Eden1955–57 governmentConservative government
Sir Walter Monckton succeeded Lloyd as Minister of Defence. Iain Macleod succeeded Monckton as Minister of Labour and National Service. Lord Selkirk succeeds Lord Woolton as Chancellor of the Duchy of Lancaster. The Minister of Public Works, Patrick Buchan-Hepburn, entered the cabinet. Osbert Peake retired and his successor as Minister of Pensions and National Insurance was not in the cabinet. In October 1956, Sir Walter Monckton became Paymaster-General, a post which had been vacant since Lord Selkirk's promotion to Chancellor of the Duchy of Lancaster. Antony Henry Head succeeded Monckton as Minister of Defence.
Prime MinisterBritish Prime MinisterPrime Minister of Great Britain
Although the Commander-in-Chief of the British Armed Forces is legally the sovereign, under constitutional practice the prime minister can declare war, and through the Secretary of State for Defence (a position which the prime minister may appoint, dismiss or even appoint themselves to), as chair of the Defence Council, exert power over the deployment and disposition of the UK's forces. The prime minister makes all the most senior Crown appointments, and most others are made by ministers over whom the prime minister has the power of appointment and dismissal.
Sir Anthony EdenEdenAnthony Eden, 1st Earl of Avon
Eden suffered another fever at Chequers over Christmas, but was still talking of going on an official trip to the USSR in April 1957, wanting a full inquiry into the Crabb affair and badgering Lord Hailsham (First Lord of the Admiralty) about the £6m being spent on oil storage at Malta. Eden resigned on 9 January 1957, after his doctors warned him his life was at stake if he continued in office. John Charmley writes "Ill-health ... provide(d) a dignified reason for an action (i.e.. resignation) which would, in any event, have been necessary."
The Liberal Party was one of the two major parties in the United Kingdom with the opposing Conservative Party in the 19th and early 20th centuries. The party arose from an alliance of Whigs and free trade-supporting Peelites and the reformist Radicals in the 1850s. By the end of the 19th century, it had formed four governments under William Gladstone. Despite being divided over the issue of Irish Home Rule, the party returned to government in 1905 and then won a landslide victory in the following year's general election.
8a famous debateBritish discontent over the Norwegian campaign
The First Lord of the Admiralty has great abilities, but it is not fair to him that he should be put into an impossible position like that." Attlee struck a theme here that would recur throughout the debate – that the government was incompetent but not Churchill himself, even though he was part of it, as he had suffered from what Jenkins calls a misdirection of his talents. Jenkins remarks that Churchill's potential had not been fully utilised and, most importantly, he was clean of the stain of appeasement.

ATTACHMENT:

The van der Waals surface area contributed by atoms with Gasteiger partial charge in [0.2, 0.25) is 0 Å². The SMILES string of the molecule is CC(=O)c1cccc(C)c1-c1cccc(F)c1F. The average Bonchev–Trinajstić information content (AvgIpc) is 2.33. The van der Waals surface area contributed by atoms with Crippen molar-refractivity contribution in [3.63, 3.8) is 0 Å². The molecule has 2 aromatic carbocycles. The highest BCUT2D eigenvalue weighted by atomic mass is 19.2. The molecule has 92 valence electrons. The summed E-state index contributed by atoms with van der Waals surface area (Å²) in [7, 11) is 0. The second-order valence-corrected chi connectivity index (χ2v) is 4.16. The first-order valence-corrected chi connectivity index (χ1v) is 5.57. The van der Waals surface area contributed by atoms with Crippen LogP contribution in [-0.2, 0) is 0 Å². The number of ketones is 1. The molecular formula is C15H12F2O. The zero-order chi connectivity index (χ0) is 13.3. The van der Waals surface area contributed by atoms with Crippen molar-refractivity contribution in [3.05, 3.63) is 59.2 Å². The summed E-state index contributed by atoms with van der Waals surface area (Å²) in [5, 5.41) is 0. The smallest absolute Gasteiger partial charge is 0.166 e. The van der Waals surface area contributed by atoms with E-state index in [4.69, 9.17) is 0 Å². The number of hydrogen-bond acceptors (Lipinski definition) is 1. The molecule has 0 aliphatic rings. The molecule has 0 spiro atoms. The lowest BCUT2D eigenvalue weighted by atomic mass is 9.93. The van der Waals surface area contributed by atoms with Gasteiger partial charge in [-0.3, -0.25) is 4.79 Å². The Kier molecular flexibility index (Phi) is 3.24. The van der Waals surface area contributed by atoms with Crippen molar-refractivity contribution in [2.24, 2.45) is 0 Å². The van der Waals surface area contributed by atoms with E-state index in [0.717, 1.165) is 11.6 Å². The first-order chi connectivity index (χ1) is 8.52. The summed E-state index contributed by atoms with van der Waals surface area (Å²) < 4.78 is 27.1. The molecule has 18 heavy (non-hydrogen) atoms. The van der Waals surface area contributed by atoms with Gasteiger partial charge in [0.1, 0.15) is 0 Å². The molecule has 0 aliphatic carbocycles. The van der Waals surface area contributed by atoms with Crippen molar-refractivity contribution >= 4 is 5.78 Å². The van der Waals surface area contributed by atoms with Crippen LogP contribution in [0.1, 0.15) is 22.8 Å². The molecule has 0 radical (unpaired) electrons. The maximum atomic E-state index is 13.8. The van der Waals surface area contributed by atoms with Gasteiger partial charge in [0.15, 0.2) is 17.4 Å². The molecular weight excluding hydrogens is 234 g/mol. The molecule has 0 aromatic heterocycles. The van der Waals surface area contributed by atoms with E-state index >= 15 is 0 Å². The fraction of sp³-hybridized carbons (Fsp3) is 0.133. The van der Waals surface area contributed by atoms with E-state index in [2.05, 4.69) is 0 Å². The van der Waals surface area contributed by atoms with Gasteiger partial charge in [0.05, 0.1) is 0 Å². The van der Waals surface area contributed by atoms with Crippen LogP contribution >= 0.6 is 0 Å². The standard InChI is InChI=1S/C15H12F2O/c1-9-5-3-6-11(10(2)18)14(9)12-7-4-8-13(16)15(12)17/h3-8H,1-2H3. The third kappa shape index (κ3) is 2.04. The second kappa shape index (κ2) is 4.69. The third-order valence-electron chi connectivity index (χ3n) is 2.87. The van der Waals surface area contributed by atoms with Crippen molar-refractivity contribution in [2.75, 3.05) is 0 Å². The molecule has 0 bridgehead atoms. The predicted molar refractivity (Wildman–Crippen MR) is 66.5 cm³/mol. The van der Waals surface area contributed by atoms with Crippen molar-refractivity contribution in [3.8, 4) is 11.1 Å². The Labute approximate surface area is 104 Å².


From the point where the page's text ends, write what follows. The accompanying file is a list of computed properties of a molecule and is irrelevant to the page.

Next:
AttleeEarl AttleeAttlee government
The Gallipoli Campaign had been engineered by the First Lord of the Admiralty, Winston Churchill. Although it was unsuccessful, Attlee believed that it was a bold strategy, which could have been a success if it had been better implemented on the ground. This gave him an admiration for Churchill as a military strategist, which would make their working relationship in later years productive. He later served in the Mesopotamian Campaign in what is now Iraq, where in April 1916 he was badly wounded, being hit in the leg by shrapnel while storming an enemy trench during the Battle of Hanna. He was sent firstly to India, and then back to the UK to recover.
Ministry of DefenceMoDUK Ministry of Defence
Winston Churchill, on forming his government in 1940, created the office of Minister of Defence to exercise ministerial control over the Chiefs of Staff Committee and to co-ordinate defence matters. The post was held by the Prime Minister of the day until Clement Attlee's government introduced the Ministry of Defence Act of 1946 (see Ministry of Defence (1947–64)). From 1946, the three posts of Secretary of State for War, First Lord of the Admiralty, and Secretary of State for Air were formally subordinated to the new Minister of Defence, who possessed a seat in the Cabinet.
Minister for Coordination of Defence
When the Second World War broke out, the new Prime Minister Neville Chamberlain formed a small War Cabinet, and it was expected that Chatfield would serve as a spokesperson for the three service ministers, the Secretary of State for War, the First Lord of the Admiralty and the Secretary of State for Air; however political considerations resulted in all three posts being included in the Cabinet, and Chatfield's role proved increasingly redundant. In April 1940 the position was formally wound up and the functions transferred to other Ministers.
The Duke of Newcastle stays on as Secretary of State for War, while Sir George Grey becomes Secretary of State for the Colonies.